Phil Clayton, D22 member
another view
Tuesday, May 10, 2011

If Ken is really looking for input from the units, I would like to present a position staement if the board agrees.

Let's just say that "100%" of his District 22 constituents do not agree with him!

As I write this email, I am getting the pleasure of watching the open trials being run by the USBF on BridgeBase online. One of the USA Juniors, Roger Lee (from Arcadia in nearby District 23) is on a team that is practically tied with the Nickell team at the halfway point in the round of 16. The winner will represent the US in Eindhoven, The Netherlands in October. Exciting stuff.

Here's a few facts:

The USBF was created in around 2000 - 2001 when there was talk about bridge becoming an Olympic (yes, really) sport. The USBF's main function now is to coordinate selection for our international teams and is not a 'proxy' for the WBF at all. It is made up of American players and anyone can join. The USBF does all of our team selection for Open, Womens, Seniors and Juniors. It is primarily staffed of volunteers, but I can't verify this. Here is the basic information about the USBF- it is available online and they appear to be very transparent about the way they operate:

If NBO's don't contribute to the WBF, how would it function? The WBF is like the International Olympic Committee; except the IOC generates a lot of revenue through broadcast partnerships. Bridge needs to remain international. There is a rich tradition of the US competing at the world level and if we didn't fund the WBF, this participation would cease.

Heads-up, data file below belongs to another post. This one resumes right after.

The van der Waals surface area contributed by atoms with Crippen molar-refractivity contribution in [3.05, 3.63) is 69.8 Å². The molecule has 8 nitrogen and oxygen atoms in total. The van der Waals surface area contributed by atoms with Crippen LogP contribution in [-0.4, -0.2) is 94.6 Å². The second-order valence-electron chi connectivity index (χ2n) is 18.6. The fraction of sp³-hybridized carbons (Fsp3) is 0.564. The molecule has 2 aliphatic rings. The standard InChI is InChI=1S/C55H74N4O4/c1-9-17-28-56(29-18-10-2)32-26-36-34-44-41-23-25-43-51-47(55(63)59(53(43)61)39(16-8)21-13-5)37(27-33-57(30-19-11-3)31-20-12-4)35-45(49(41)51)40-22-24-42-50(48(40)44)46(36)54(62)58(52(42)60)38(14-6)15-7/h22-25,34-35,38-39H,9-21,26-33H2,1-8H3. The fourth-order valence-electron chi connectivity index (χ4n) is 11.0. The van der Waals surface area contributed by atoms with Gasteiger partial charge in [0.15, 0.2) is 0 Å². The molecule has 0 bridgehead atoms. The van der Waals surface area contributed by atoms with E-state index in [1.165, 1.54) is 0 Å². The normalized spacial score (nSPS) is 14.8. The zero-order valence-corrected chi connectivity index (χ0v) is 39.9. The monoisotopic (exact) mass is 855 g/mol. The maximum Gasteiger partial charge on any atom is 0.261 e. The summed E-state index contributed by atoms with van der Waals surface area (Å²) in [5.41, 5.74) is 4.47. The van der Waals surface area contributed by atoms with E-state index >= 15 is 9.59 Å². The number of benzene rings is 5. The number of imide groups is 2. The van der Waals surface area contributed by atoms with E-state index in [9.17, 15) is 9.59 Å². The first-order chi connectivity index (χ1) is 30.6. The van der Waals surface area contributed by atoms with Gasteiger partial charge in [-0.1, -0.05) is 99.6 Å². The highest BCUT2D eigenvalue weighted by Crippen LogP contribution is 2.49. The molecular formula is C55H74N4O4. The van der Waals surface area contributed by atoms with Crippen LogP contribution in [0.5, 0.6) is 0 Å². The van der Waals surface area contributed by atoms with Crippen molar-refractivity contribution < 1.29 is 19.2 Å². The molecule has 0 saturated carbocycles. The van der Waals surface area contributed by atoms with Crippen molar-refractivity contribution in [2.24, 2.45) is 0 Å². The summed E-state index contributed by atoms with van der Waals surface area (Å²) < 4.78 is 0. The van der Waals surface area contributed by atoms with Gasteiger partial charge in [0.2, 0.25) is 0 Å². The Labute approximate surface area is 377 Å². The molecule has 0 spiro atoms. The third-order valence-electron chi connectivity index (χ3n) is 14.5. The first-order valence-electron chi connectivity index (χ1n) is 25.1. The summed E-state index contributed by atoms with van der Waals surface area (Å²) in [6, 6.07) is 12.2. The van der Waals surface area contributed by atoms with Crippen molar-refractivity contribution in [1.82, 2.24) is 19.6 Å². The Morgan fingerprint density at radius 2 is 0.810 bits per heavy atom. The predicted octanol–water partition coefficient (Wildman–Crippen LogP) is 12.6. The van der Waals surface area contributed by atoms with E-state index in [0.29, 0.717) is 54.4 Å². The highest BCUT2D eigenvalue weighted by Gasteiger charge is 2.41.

I've never believed that only the players that are skilled enough to compete in our team trials and world championships should have to contribute financially. While it is true that many pro teams do end up playing and representing the US, my answer is so? It isn't always the case, and I believe that a team that endures the trials and wins should be subsidized. The fact that player 'x' happens to be hiring his teammates or his partner is irrelevant in my mind. Just because I can't swim 100 meters in 44 seconds, or can't run 100 meters in 9.3 seconds, does that mean that I shouldn't contribute to funding athletes that can? I view the USBF in the same vein.

Could the ACBL perform the same function? Sure, maybe. But then Ken's argument becomes circular - why would he support the ACBL's international program and not the USBF's?

- Phil Clayton